Fresh from a sell-out London run at the St. James, Rent has launched into its 20th anniversary tour with passion, grit and standing ovations. The Churchill Theatre, Bromley was the next to experience the power and emotion of this musical classic in a first performance that left few dry eyes in the house.
Inspired by Puccini’s opera La bohème, Rent tells the moving story of a group of young artists struggling to survive in New York City’s East Village in the thriving days of Bohemian excess. Their relationships are tested by the struggles of HIV/AIDS, sexuality, poverty and loss.
The production, directed by Bruce Guthrie, certainly does the late Jonathan Larson proud, bringing this hard-hitting tale to the stage with determined intensity yet responsible modesty, a balance never easy to find.
Casting to perfection, Rent has a wealth of talent in it’s midsts. Lucie Jones, recently crowned as the UK’s Eurovision entry, gives a masterclass in musical theatre, delivering Maureen’s protest with ridiculous wit and hilarity. Philippa Stefani is truly immersed in Mimi’s character, beautifully and tragically illustrating the extremity of her highs and lows, oozing character right until the end, not even indulging herself in a beaming bow.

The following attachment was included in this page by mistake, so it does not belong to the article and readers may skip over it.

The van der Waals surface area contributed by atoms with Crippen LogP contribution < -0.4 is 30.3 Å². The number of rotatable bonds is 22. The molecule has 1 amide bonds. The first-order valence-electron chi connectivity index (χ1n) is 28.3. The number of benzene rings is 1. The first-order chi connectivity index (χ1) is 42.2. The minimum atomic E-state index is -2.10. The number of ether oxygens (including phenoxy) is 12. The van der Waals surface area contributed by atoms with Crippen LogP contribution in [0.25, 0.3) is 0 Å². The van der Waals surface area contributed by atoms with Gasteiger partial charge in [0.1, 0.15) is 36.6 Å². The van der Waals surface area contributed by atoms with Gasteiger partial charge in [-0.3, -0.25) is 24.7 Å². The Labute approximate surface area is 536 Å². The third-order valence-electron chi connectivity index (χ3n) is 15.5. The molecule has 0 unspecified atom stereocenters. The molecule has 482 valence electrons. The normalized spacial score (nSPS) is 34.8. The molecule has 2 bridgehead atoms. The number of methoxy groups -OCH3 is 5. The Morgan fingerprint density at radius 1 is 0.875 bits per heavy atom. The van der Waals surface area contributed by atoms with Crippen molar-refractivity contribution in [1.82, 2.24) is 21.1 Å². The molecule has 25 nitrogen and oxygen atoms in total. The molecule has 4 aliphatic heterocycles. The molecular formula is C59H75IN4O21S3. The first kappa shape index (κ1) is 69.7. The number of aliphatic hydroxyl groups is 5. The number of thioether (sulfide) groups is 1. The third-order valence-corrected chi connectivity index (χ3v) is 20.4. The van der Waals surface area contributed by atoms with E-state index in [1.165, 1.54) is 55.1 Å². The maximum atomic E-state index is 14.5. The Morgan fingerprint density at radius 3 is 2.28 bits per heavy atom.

Billy Cullum (Mark) and Ross Hunter (Roger) both charm the audience with believable purpose. Ross’ rendition of One Song Glory is stunning and Billy brilliantly holds the show throughout. Ryan O’Gorman’s portrayal of Tom, the joy at finding love and tragic heartbreak of losing it, is particularly moving. The relationship between him and Angel (played by Harrison Clark due to Layton William’s injury) is endearing until the last moment and Harrison steps into the role superbly.
Despite highlighting the specific triumphs, the cast as a group boast maybe the best collective vocals of any show around right now, despite some weaker voicemail sections. Seasons of Love leaves many speechless, although Shanay Holmes’ (Joanne) and Lucie’s rendition of Take Me or Leave Me is a personal highlight.
This production seamlessly fuses the elements at hand to great effect. Staging, lighting and set design reflects the edgy, uncertain times the characters face, while musically the rock elements flourish behind the vocals. My only gripe would be the occasional audio blip and the seemingly unnecessary turning of part of the set, which to me adds little but distracts greatly.
I’ve never been entirely convinced by the film, and by watching it on stage I was reminded of the true power of live performance. Everything about this show makes you invest and involve yourself not only in the individual stories but the overarching themes, a thing the film never quite succeeded in doing in my eyes. The theatre forces you to listen; forces you to give a damn about these people’s plights in a way that the media or TV just can’t match. Couple that with the stunning sound and you’ll soon find yourself stifling sobs within a silent, positively gripped audience. The 20th anniversary tour of Rent is a knockout sensation.